The effect of larval OF exposure on An. arabiensis adult detoxification enzyme activity
SENN, SENN-DDT, MBN and MBN-DDT larvae were reared in OF-treated water, with control larvae reared in clean water. All treatments were fed the same amount of larval food. Adults were subsequently harvested and 48 males and females of from all treatments were cold-killed at the age of three days after access to sucrose only. These adults were then homogenised in PCR-grade water. Cytochrome P450 activity, measured as haeme peroxidase activity, Glutathione S-transferase activity, general esterase activity and catalase activity was assessed calorimetrically as described in .
Data were analysed using Statistix 8 (Analytical Software, Tallahassee, Florida) and IBM SPSS statistics version 22 (IBM Corp. Released 2013. IBM SPSS Statistics for Windows, Version 22.0. Armonk, NY). Data were analysed for normality using the Shapiro-Wilk test. Differences in normally-distributed data were analysed using 1-way Analysis of Variance or 2-sample t-test. Non-parametric data were analysed using a Kruskal-Wallis one-way non-parametric analysis of variance. Longevity was assessed using the Kaplan-Meier estimator, with the Log Rank test used as a measure of significance. Data were analysed at a confidence interval of 95%.
The effect of larval OF exposure on development time
Larval OF exposure significantly decreased the time to pupation in all strains (Kruskal Wallis non parametric ANOVA: p<0.01, F = 69.6, DF = 11). The advantages gained by the susceptible An. arabiensis strains were greater than that of the resistant strains (Kruskal Wallis non parametric ANOVA:SENN vs SENN-DDT: p = 0.04, F = 4.06, DF = 1; MBN vs MBN-DDT: P<0.01, F = 10.8, DF = 1). There was a significant difference in development rate between the SENN and SENN DDT strains under control conditions (Kruskal Wallis non parametric ANOVA: p<0.01, F = 29.3, DF = 1) and treated conditions (Kruskal Wallis non parametric ANOVA: p = 0.04, F = 4.06, DF = 1). MBN and MBN-DDT developed at the same rate under control conditions (Kruskal Wallis non parametric ANOVA: p = 0.11, F = 2.45, DF = 1), but MBN developed significantly faster under OF-treated conditions (Kruskal Wallis non parametric ANOVA: p<0.01, F = 10.9, DF = 1) (Fig 1).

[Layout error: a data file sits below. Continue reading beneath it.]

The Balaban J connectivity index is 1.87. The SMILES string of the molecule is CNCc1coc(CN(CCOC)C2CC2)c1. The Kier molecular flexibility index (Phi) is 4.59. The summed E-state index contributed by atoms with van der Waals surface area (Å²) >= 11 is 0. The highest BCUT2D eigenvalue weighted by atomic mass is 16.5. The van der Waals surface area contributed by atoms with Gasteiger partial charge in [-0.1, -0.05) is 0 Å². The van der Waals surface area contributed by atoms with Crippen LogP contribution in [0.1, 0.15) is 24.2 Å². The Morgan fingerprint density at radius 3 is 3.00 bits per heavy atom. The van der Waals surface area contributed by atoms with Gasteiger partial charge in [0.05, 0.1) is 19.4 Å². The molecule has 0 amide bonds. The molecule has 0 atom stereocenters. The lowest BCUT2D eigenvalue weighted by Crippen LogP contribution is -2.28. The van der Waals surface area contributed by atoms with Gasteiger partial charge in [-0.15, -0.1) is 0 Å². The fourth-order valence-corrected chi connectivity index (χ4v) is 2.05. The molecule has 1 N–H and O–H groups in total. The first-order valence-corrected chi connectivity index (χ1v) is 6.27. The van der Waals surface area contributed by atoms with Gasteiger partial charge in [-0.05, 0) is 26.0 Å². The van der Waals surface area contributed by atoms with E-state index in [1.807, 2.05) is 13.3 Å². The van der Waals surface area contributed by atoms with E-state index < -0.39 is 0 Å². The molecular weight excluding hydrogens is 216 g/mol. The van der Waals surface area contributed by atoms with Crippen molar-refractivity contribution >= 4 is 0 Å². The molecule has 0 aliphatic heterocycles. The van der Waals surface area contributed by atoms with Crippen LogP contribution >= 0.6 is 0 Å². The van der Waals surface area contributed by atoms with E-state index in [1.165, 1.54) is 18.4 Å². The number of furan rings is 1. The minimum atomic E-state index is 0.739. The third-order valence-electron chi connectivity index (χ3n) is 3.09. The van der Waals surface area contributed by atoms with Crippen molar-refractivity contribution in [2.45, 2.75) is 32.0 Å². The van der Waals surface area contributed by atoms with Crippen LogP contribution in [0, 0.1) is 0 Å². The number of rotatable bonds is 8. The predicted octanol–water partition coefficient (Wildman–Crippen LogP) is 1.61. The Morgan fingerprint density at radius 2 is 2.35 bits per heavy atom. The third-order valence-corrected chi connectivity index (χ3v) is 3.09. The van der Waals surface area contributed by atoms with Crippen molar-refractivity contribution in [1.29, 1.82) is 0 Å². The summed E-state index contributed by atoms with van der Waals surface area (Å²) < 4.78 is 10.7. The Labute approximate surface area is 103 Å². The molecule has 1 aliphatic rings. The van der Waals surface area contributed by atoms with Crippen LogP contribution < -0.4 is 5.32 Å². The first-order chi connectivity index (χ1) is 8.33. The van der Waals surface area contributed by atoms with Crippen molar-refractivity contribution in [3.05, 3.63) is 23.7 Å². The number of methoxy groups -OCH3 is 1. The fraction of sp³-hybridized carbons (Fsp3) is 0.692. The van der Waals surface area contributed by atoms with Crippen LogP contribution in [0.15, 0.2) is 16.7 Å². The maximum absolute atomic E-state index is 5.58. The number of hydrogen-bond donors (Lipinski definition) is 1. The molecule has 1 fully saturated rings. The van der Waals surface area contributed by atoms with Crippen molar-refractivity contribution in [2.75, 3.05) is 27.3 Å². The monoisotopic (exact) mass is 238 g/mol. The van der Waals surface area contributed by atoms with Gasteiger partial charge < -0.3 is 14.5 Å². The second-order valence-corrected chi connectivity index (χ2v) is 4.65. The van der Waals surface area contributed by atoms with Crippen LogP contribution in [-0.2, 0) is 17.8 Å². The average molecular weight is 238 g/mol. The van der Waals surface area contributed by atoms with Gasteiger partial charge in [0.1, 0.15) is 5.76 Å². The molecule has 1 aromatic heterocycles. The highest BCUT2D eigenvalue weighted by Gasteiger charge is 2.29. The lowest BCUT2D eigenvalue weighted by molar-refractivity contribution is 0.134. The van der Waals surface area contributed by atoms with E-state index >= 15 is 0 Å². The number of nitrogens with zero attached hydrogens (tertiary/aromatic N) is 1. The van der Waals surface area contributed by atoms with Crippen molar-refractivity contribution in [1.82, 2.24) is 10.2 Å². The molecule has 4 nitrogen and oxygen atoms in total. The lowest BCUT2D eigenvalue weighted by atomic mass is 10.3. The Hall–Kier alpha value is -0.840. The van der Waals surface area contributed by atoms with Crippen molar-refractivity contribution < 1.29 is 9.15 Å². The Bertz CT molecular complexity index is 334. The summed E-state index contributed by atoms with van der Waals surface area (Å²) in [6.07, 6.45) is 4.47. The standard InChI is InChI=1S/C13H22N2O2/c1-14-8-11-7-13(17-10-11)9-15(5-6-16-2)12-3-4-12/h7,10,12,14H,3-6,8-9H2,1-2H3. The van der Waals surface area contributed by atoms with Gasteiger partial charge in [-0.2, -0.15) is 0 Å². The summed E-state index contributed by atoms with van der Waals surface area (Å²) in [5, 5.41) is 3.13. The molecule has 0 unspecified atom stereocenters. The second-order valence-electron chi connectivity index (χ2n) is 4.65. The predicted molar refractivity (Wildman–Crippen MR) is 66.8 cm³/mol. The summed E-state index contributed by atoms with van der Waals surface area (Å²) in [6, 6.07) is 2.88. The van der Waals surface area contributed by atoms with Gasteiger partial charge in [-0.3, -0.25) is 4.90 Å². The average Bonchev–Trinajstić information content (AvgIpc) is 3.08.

Larval exposure to organic fertiliser results in a significant increase in time to pupation in all members of the An. gambiae complex. Asterisks indicate a significant change from the control, with green asterisks indicating a change in insecticide susceptible strains and red asterisks indicating a change in insecticide resistant strains.
The effect of larval OF exposure on adult longevity
Adults of the insecticide susceptible strain SENN lived significantly longer when the larvae were exposed to OF (Log rank test: p = 0.04, χ2 = 8.32, DF = 4) (Fig 2A). This was also true for the susceptible MBN strain (Log rank test: p<0.01, χ2 = 16.26, DF = 4) (Fig 2B). There was no significant difference in adult longevity in SENN-DDT after larval OF exposure (Fig 2C). The MBN-DDT strain also showed a significant increase in adult longevity after larval OF exposure (Log rank test: p = 0.02, χ2 = 11.32, DF = 4)(Fig 2D).